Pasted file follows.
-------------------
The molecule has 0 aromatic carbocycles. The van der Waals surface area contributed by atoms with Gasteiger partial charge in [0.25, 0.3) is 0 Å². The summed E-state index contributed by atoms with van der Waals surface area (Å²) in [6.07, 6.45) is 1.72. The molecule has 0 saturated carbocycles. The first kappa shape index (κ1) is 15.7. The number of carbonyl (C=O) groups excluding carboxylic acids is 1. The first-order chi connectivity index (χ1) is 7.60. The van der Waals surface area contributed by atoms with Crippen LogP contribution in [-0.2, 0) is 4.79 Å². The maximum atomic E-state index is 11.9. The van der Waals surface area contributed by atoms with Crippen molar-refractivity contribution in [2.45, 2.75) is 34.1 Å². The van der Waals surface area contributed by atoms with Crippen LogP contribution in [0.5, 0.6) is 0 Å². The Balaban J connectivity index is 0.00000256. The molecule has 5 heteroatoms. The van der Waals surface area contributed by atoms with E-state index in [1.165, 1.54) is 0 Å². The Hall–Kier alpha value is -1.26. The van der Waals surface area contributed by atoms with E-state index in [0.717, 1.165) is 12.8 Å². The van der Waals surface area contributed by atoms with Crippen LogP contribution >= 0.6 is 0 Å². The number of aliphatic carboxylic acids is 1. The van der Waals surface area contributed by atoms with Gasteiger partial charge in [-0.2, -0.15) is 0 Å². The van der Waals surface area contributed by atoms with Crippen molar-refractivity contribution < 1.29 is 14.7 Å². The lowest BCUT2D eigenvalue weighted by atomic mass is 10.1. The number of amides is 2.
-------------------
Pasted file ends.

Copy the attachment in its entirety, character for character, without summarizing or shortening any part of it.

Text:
The molecule has 0 aromatic carbocycles. The van der Waals surface area contributed by atoms with Gasteiger partial charge in [0.25, 0.3) is 0 Å². The summed E-state index contributed by atoms with van der Waals surface area (Å²) in [6.07, 6.45) is 1.72. The molecule has 0 saturated carbocycles. The first kappa shape index (κ1) is 15.7. The number of carbonyl (C=O) groups excluding carboxylic acids is 1. The first-order chi connectivity index (χ1) is 7.60. The van der Waals surface area contributed by atoms with Crippen LogP contribution in [-0.2, 0) is 4.79 Å². The maximum atomic E-state index is 11.9. The van der Waals surface area contributed by atoms with Crippen molar-refractivity contribution in [2.45, 2.75) is 34.1 Å². The van der Waals surface area contributed by atoms with Crippen LogP contribution in [0.5, 0.6) is 0 Å². The Balaban J connectivity index is 0.00000256. The molecule has 5 heteroatoms. The van der Waals surface area contributed by atoms with E-state index in [1.165, 1.54) is 0 Å². The Hall–Kier alpha value is -1.26. The van der Waals surface area contributed by atoms with E-state index in [0.717, 1.165) is 12.8 Å². The van der Waals surface area contributed by atoms with Crippen LogP contribution >= 0.6 is 0 Å². The number of aliphatic carboxylic acids is 1. The van der Waals surface area contributed by atoms with Gasteiger partial charge in [-0.2, -0.15) is 0 Å². The van der Waals surface area contributed by atoms with Crippen molar-refractivity contribution < 1.29 is 14.7 Å². The lowest BCUT2D eigenvalue weighted by atomic mass is 10.1. The number of amides is 2.